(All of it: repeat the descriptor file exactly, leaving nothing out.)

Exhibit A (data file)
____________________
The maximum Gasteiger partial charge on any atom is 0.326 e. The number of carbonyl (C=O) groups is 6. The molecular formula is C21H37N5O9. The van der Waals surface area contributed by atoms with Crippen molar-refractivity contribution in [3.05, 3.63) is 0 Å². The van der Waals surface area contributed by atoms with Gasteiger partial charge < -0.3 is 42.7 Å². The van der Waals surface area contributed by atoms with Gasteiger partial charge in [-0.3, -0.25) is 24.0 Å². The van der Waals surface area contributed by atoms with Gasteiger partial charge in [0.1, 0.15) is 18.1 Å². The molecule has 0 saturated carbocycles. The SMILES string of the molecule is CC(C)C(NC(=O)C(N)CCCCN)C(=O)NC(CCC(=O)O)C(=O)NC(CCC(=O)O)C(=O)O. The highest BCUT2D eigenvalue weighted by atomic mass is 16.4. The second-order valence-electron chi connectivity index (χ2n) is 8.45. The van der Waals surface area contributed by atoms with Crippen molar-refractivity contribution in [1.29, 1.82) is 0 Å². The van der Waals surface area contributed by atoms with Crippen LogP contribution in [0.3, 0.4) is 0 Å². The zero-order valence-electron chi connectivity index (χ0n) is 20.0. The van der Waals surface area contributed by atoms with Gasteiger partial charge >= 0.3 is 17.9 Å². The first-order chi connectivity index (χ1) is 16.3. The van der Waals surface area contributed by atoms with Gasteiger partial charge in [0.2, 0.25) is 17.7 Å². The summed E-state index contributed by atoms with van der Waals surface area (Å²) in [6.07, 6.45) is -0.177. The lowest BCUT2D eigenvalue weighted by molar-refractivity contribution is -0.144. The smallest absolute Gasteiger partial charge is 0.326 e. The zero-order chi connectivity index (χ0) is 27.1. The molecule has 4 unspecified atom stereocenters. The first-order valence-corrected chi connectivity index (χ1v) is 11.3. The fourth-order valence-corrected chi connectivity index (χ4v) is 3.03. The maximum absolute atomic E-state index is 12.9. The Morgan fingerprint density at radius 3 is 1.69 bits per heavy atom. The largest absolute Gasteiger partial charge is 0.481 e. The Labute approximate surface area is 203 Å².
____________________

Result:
The maximum Gasteiger partial charge on any atom is 0.326 e. The number of carbonyl (C=O) groups is 6. The molecular formula is C21H37N5O9. The van der Waals surface area contributed by atoms with Crippen molar-refractivity contribution in [3.05, 3.63) is 0 Å². The van der Waals surface area contributed by atoms with Gasteiger partial charge < -0.3 is 42.7 Å². The van der Waals surface area contributed by atoms with Gasteiger partial charge in [-0.3, -0.25) is 24.0 Å². The van der Waals surface area contributed by atoms with Gasteiger partial charge in [0.1, 0.15) is 18.1 Å². The molecule has 0 saturated carbocycles. The SMILES string of the molecule is CC(C)C(NC(=O)C(N)CCCCN)C(=O)NC(CCC(=O)O)C(=O)NC(CCC(=O)O)C(=O)O. The highest BCUT2D eigenvalue weighted by atomic mass is 16.4. The second-order valence-electron chi connectivity index (χ2n) is 8.45. The van der Waals surface area contributed by atoms with Crippen molar-refractivity contribution in [1.29, 1.82) is 0 Å². The van der Waals surface area contributed by atoms with Crippen LogP contribution in [0.3, 0.4) is 0 Å². The zero-order valence-electron chi connectivity index (χ0n) is 20.0. The van der Waals surface area contributed by atoms with Gasteiger partial charge >= 0.3 is 17.9 Å². The first-order chi connectivity index (χ1) is 16.3. The van der Waals surface area contributed by atoms with Gasteiger partial charge in [0.2, 0.25) is 17.7 Å². The summed E-state index contributed by atoms with van der Waals surface area (Å²) in [6.07, 6.45) is -0.177. The lowest BCUT2D eigenvalue weighted by molar-refractivity contribution is -0.144. The smallest absolute Gasteiger partial charge is 0.326 e. The zero-order chi connectivity index (χ0) is 27.1. The molecule has 4 unspecified atom stereocenters. The first-order valence-corrected chi connectivity index (χ1v) is 11.3. The fourth-order valence-corrected chi connectivity index (χ4v) is 3.03. The maximum absolute atomic E-state index is 12.9. The Morgan fingerprint density at radius 3 is 1.69 bits per heavy atom. The largest absolute Gasteiger partial charge is 0.481 e. The Labute approximate surface area is 203 Å².